Miami condo collapse: Mayor tells story of girl praying for one of her missing parents

·Senior Writer
·2 min read

As the agonizing wait continues for relatives of those missing in the collapse of a 12-story beachfront condo in Surfside, Fla., the mayor of the tight-knit community just north of Miami relayed on Monday what he described as a “personal” anecdote of one of those families.

Speaking at a press conference, Mayor Charles Burkett said he was touring the site of the collapsed building on Sunday night when he came across a young girl sitting in a chair by herself, looking at her phone.

Burkett said he recognized the girl, one of whose parents had been in the building.

“I knelt down and asked her, I said, ‘So what are you doing? Are you OK?’” the mayor recalled.

The girl, he said, was reading a Jewish prayer to herself, “sitting at the site​, by where one of her parents presumably is."

“That really brought it home to me,” Burkett said. “She wasn’t crying. She was just lost. She didn’t know what to do, what to say, who to talk to.”

Rescue workers search in the rubble at the Champlain Towers South condominium Monday (AP Photo/Lynne Sladky)
Rescue workers search in the rubble at the Champlain Towers South condominium on Monday. (Lynne Sladky/AP)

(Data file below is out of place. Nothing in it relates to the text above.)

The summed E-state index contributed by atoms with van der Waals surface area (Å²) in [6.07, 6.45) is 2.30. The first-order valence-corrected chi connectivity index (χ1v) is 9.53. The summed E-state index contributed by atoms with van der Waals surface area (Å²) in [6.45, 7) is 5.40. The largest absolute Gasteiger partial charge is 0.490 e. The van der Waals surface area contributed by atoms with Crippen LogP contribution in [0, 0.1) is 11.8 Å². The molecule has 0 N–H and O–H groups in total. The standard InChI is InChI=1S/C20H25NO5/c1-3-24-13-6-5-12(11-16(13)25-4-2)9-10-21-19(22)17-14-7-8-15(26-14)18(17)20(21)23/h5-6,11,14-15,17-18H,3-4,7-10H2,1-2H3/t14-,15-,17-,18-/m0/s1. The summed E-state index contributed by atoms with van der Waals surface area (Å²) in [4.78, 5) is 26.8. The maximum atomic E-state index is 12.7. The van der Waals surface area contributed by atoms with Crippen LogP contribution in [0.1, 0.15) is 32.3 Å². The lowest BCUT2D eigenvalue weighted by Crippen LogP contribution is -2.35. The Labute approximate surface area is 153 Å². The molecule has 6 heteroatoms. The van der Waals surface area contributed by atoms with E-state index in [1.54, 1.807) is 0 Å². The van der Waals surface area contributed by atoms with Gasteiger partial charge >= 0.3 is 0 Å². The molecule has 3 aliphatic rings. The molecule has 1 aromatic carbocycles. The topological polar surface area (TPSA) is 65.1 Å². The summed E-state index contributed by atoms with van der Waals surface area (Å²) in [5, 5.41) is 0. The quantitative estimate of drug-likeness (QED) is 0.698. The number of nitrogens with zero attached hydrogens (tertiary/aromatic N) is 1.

Burkett said he planned to find the girl on Monday to tell her “we’re all here for her, and we’re going to do the best we can to bring out that parent.”

He added: “It’s horrific. It’s disturbing. But that is just a tiny, tiny example of the impact this collapse has had on this community.”

At the same press conference, officials raised the confirmed death toll to 10, while 151 people remain unaccounted for as search and rescue operations continue for a fifth straight day.

“The search continues, and it will not stop,” Florida Gov. Ron DeSantis said.

President Biden authorized the Federal Emergency Management Agency to aid in the rescue and recovery efforts, as well as provide help for displaced families.

DeSantis said some of those funds would be allocated for relocation services and mental health counseling.

It’s unclear what caused the structure, which was built in 1981, to collapse.

A researcher at Florida International University told USA Today that the building has been sinking into the wetlands at an alarming rate since the 1990s, according to a 2020 study conducted by the school.

New documents released over the weekend showed that an engineering firm warned in 2018 of “major structural damage” and the potential for “exponential damage.”

Sea level rise due to climate change is also being eyed as a contributing factor.

Burkett said the discussion over the cause “is for another day,” and that the focus now is on pulling “family and friends out of that rubble.”


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